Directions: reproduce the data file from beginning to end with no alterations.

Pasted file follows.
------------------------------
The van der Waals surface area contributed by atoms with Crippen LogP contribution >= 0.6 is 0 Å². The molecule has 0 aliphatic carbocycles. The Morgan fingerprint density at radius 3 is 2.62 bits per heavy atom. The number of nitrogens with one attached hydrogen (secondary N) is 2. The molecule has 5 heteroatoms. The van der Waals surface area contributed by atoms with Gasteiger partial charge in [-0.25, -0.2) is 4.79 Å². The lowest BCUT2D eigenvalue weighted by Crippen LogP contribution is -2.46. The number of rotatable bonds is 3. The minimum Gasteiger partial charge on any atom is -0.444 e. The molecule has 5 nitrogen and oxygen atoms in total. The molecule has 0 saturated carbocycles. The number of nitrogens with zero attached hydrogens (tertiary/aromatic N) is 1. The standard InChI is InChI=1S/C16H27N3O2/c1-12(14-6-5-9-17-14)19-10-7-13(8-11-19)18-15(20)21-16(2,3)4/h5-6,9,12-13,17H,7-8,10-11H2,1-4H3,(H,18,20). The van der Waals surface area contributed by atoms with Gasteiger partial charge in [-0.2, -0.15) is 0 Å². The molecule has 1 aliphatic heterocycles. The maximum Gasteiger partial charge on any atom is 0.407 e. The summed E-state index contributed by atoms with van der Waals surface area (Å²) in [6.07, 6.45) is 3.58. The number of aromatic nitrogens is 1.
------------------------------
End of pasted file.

The van der Waals surface area contributed by atoms with Crippen LogP contribution >= 0.6 is 0 Å². The molecule has 0 aliphatic carbocycles. The Morgan fingerprint density at radius 3 is 2.62 bits per heavy atom. The number of nitrogens with one attached hydrogen (secondary N) is 2. The molecule has 5 heteroatoms. The van der Waals surface area contributed by atoms with Gasteiger partial charge in [-0.25, -0.2) is 4.79 Å². The lowest BCUT2D eigenvalue weighted by Crippen LogP contribution is -2.46. The number of rotatable bonds is 3. The minimum Gasteiger partial charge on any atom is -0.444 e. The molecule has 5 nitrogen and oxygen atoms in total. The molecule has 0 saturated carbocycles. The number of nitrogens with zero attached hydrogens (tertiary/aromatic N) is 1. The standard InChI is InChI=1S/C16H27N3O2/c1-12(14-6-5-9-17-14)19-10-7-13(8-11-19)18-15(20)21-16(2,3)4/h5-6,9,12-13,17H,7-8,10-11H2,1-4H3,(H,18,20). The van der Waals surface area contributed by atoms with Gasteiger partial charge in [-0.2, -0.15) is 0 Å². The molecule has 1 aliphatic heterocycles. The maximum Gasteiger partial charge on any atom is 0.407 e. The summed E-state index contributed by atoms with van der Waals surface area (Å²) in [6.07, 6.45) is 3.58. The number of aromatic nitrogens is 1.